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WHEN DO I GET PAID - 6/21/14

Posted by admin on June 21, 2014

This question is coming up more and more frequently. Earlier wells had mostly large mineral/royalty owners and this question didn't come up much. 

More and more of these new wells include a larger number of royalty and mineral owners, many of which are smaller owners and are absentee owners...especially in Mississippi.

I was a smaller royalty and mineral owner on some of the earliest wells in the TMS. So, I will share what my understanding of the payment process is.

There are enough other folks out there by now who have also gone through the process of receiving royalty payments that you can offer your insight and I encourage you to do so.

But, here is my understanding.

Checks are generally made around the 25th of the 2nd month after the month of sales from production.

So, for example, January production with sales should normally be paid on March 25.

However, let's say a well begins production on January 31, but first shipment is not made until February 1. In this case, the first royalty payments would be expected by April 25.

NOW, when a well/unit first begins to produce, a division order is sent out to each royalty/mineral owner of whom the operating company is aware. 

Each individual owner is given this document to show how his ownership decimal in income is computed and asked to sign the document to agree to the decimal ownership amount.

If you agree with the computation, then you sign the division order and return it. If you do not, then you can attempt to resolve it with the operating companies.

In my experience attempting to get the ownership decimal corrected is a pain in the tush. 

Legal folks with these operating companies have prepared the computation you are sent in the division order and they have made a meticulous study of a unit to arrive at what they believe to be correct ownership decimal amounts. That said, your questions are referred to someone who, while nice and pleasant, doesn't have the authority to correct the records and, frankly, pleasant or not, doesn't want to listen to you. (You can hear it in their voice, okay, I'm not a psychic, but if you experience it, you'll agree.)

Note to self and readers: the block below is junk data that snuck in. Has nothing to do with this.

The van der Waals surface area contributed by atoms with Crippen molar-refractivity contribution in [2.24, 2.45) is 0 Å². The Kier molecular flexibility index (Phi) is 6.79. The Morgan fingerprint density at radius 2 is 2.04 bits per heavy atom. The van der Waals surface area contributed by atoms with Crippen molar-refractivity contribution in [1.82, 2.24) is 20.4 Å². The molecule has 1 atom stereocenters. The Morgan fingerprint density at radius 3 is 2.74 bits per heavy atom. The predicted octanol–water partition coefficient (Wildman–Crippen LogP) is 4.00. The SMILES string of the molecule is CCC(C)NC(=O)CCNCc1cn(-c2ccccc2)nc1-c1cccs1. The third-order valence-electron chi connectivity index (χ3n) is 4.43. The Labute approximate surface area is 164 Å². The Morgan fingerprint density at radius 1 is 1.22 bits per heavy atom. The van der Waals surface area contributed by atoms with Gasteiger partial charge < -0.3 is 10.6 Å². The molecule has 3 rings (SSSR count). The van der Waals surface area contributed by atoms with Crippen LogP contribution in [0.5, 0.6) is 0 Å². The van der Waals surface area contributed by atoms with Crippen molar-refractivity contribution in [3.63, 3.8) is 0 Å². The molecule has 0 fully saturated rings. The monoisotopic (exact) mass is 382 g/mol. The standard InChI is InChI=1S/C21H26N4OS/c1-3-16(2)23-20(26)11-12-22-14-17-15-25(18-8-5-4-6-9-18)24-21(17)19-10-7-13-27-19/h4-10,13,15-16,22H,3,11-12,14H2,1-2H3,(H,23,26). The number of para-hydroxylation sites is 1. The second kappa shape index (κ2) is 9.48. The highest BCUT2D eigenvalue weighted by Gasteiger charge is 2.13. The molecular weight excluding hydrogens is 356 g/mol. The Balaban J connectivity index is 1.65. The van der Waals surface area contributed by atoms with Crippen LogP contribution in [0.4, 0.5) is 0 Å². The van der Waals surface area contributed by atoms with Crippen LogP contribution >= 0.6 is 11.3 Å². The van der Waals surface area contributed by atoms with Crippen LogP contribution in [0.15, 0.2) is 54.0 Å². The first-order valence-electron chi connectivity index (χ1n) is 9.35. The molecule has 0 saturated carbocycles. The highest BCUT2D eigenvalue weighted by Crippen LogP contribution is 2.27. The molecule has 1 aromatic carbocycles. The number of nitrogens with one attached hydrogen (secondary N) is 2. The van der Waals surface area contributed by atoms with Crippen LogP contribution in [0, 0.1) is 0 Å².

Personally, I disagreed (and was right) but finally found it a LOT easier to use an attorney. If you can get your attorney to understand your issue AND he agrees, then he/she can get through to the operating company's attorneys and get the darn thing changed, whereas we peons cannot. (Trust me, the clerks prefer this method, also.)

Now, if you want to get your blood pressure up, go ahead and try to get it corrected yourself. I gave it the old college try, so I can't fuss at you for doing so, also.

All that said, I encourage you NOT to endorse and cash any royalty check until the division order is finalized to your satisfaction AND the check agrees to your correct ownership decimal amount and agrees as to the proper owner's name.

Now, if you believe you are under a well and you have neither received a check nor a division order by the 25th of the month following the first month's production/sales, then, just like disagreeing with the division order, you can try to contact the operating company to learn what's going on.

Each of these companies have a website with a tab reading something to the effect of "Owner Relations." You can try going through there.

But, again, I would encourage you to take your case to an attorney. 

You may, in fact, be mistaken in thinking you own an interest when you do not. But, even if you're right, communicating that to someone in the owner relations department will likely be a challenge.

That said, I have had no issues once things got rolling. 

I realize my situation was unusual, though certainly not unique, and I don't wish to be negative. I do think these operating companies and their employees want to pay out the correct amount to everyone.

You just need to make sure you are satisfied early on in the process. Getting it corrected later can be a pain. 

By the way, it is just as bad if the decimal is too high as it is if it is too low. If it is too high, when the overpayment is discovered, then you simply won't get a check until they have recouped the overpayment. This isn't a lot of fun either.

Okay...others with experiences please share.

What do you think about it?